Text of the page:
The mission aims at involving the community through a variety of institutions including panchayats, gram sabhas, joint forest management committees, self-help groups as well as through employment of educated local youths as community foresters. NGOs, schools, colleges, NCC, NSS etc shall be involved for community mobilization. The mission will be administered through an autonomous society created under the Ministry of Environment and Forests (MOEF), Government of India. The tentative cost is Rs. 46,000/- crores with Rs. 34,000/- crore for core activity and Rs. 12,000/- crores for support activities (capacity building, research, publicity etc). The mission is in its preparatory phase and the 50 page ‘Mission Document’ has been made available to the country on the MOEF website http://moef.nic.in/downloads/public-information/GIM-Report-PMCCC.pdf for inviting suggestions.
Morni forests cover the fragile outer Shivalik hills and are exposed to landslides during monsoons and fires during summers. The lantana bush has wiped out all indigenous grass and shrub cover and fodder availability has declined sharply in the recent times. The bush has a shallow root system that is unable to bind soil and leads to landslides during the monsoon season. The bush forms dry thickets of scrub during summers and cause devastating forest fires. The fires destroy smaller wildlife living under the scrub including hares, foxes, pheasants, jungle fowls, partridges, francolins and monitor lizards. Poor moisture retention leads to early drying up of springs and ‘baolies’ and a drinking water crisis in most of the hamlets. Lantana bush is poisonous for the cattle and goats that may graze on it. The lantana berries, however, support the numerous bulbuls and bush birds that feed on them. The lantana flowers draw a variety of butterflies. Manual removal of lantana by the villagers under NREGA scheme has been suggested by the locals but the idea is yet to find support. Green India Mission may provide the necessary framework for this urgently needed intervention to restore the ecology and bio-diversity to the region. A recent positive development has been the use of Lantana stem in place of cane and bamboo for making baskets, furniture etc. Ashoka Trust for Research in Ecology and Environment (ATREE- http://www.atree.org/) , a Bangalore based NGO, has done pioneering work in this area and has established Lantana Crafts Centres for training tribal forest dwellers to produce items from lantana stems. ATREE holds annual Lantana Crafts Mela at the MM Hills of Karnataka and the venture has received support from Tribal Cooperative Marketing Development Federation of India limited (TRIFED) and NABARD. Introduction of such handicrafts in the Morni region can help locals augment their incomes and also provide the means to control the spread of lantana.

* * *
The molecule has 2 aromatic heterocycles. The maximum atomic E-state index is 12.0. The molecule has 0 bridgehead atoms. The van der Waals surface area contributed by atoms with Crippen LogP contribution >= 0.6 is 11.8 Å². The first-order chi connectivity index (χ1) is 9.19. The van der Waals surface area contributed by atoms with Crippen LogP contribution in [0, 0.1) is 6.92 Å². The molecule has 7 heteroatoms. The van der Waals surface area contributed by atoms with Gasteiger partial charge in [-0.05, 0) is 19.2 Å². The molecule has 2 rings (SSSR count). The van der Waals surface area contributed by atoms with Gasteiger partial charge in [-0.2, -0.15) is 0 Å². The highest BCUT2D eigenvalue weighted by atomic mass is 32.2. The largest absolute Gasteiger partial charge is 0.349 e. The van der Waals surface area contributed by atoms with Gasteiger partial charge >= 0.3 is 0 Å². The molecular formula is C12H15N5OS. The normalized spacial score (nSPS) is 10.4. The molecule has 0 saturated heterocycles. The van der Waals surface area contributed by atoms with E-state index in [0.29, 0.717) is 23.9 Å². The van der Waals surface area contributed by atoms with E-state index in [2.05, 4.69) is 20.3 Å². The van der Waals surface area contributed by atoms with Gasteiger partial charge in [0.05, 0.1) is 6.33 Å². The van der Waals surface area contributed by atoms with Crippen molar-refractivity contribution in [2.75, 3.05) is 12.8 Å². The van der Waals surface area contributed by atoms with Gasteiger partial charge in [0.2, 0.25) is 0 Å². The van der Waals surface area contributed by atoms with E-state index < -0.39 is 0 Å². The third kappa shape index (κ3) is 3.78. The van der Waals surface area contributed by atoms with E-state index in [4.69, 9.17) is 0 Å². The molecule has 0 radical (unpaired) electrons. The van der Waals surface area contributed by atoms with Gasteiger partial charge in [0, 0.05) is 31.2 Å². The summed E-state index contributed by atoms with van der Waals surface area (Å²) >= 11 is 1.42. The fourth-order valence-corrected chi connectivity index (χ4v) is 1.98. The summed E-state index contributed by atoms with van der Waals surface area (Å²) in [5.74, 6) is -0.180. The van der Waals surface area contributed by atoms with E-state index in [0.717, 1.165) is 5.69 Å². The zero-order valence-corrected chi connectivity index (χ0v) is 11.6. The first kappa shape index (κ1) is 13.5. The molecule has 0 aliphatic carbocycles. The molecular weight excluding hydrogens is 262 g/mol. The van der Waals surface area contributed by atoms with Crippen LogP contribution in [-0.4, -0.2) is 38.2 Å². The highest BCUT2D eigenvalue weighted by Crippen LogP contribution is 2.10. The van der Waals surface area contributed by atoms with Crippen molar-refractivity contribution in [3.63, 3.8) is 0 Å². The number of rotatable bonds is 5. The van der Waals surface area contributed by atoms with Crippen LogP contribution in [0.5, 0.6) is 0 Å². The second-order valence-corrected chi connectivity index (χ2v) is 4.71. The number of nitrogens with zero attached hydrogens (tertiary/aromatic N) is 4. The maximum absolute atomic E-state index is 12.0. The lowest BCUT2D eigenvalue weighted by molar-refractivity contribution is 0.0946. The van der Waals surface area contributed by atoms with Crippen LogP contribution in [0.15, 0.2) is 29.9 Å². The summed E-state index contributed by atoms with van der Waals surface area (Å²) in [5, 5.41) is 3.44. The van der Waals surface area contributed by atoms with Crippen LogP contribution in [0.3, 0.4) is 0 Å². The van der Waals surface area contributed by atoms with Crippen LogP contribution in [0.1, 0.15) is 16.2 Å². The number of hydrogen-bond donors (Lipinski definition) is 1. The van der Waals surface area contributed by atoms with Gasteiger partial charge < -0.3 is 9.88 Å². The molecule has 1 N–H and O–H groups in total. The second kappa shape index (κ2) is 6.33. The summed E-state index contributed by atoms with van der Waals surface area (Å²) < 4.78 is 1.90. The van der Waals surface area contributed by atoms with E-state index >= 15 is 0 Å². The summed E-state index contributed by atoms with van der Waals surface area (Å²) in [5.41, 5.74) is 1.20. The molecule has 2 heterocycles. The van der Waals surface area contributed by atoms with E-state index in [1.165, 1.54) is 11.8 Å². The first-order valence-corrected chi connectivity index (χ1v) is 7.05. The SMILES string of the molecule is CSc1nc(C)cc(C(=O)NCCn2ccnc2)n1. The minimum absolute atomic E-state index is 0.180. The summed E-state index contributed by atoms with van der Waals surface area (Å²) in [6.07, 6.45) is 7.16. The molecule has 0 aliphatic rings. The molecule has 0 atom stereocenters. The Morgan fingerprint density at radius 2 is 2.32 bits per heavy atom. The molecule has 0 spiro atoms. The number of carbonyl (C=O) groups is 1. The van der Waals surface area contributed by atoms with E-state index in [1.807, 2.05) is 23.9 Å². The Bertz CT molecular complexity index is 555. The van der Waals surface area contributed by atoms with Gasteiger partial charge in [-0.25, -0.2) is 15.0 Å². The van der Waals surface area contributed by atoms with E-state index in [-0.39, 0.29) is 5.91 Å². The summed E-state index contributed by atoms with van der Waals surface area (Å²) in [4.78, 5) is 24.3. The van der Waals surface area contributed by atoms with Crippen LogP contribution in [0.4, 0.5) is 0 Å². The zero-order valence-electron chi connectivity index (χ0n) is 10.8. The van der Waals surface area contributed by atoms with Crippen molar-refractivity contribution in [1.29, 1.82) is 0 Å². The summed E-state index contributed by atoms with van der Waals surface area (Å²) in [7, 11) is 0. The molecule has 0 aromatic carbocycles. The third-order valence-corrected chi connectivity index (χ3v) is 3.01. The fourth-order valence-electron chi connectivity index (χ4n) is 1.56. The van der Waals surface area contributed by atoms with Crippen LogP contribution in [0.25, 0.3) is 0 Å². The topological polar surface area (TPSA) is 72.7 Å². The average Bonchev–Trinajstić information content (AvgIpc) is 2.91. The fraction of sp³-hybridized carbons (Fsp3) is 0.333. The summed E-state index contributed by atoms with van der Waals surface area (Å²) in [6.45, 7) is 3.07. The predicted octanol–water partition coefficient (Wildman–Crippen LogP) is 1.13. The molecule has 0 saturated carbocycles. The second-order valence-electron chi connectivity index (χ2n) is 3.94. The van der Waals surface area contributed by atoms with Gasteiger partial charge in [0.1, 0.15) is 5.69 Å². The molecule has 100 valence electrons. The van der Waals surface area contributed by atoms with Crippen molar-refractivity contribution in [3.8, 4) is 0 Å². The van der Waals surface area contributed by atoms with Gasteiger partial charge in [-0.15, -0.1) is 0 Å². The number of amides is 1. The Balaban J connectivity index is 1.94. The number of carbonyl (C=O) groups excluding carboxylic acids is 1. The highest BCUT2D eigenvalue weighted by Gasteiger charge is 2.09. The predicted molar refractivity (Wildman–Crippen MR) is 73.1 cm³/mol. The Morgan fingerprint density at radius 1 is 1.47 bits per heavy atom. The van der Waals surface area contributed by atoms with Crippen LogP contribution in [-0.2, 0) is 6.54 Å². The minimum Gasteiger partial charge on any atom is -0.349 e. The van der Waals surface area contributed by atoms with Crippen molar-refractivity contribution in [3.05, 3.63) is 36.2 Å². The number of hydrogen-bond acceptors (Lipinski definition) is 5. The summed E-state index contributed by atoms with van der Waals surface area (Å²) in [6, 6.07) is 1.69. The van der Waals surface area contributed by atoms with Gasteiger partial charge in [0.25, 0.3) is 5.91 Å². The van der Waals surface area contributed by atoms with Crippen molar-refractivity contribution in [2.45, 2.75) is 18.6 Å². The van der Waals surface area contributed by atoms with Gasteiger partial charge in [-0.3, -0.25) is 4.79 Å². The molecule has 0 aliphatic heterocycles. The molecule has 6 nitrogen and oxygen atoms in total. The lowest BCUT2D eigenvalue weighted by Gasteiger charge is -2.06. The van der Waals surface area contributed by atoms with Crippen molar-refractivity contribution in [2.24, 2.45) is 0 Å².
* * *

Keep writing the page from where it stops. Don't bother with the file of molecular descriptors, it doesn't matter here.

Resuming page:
Stone dangahs/bunds and breast walls and drains are also needed in certain fragile areas that experience frequent landslides. Vetiver can be introduced to stabilize slopes that are experiencing heavy erosion due to rain water run-off. Urgent works are needed to undo extensive damage following unprecedented rains in 2010.
Hill slope after landslide, Gajan, Bhoj Balag
Damaged foundations of bridge, Morni-Raipur Rani road
Mud slip, Morni-Tikkar Tal Road
Stone masonery protection dangahs, Morni-Raipur rani road
The forest fire-fighting capabilities also need serious augmentation.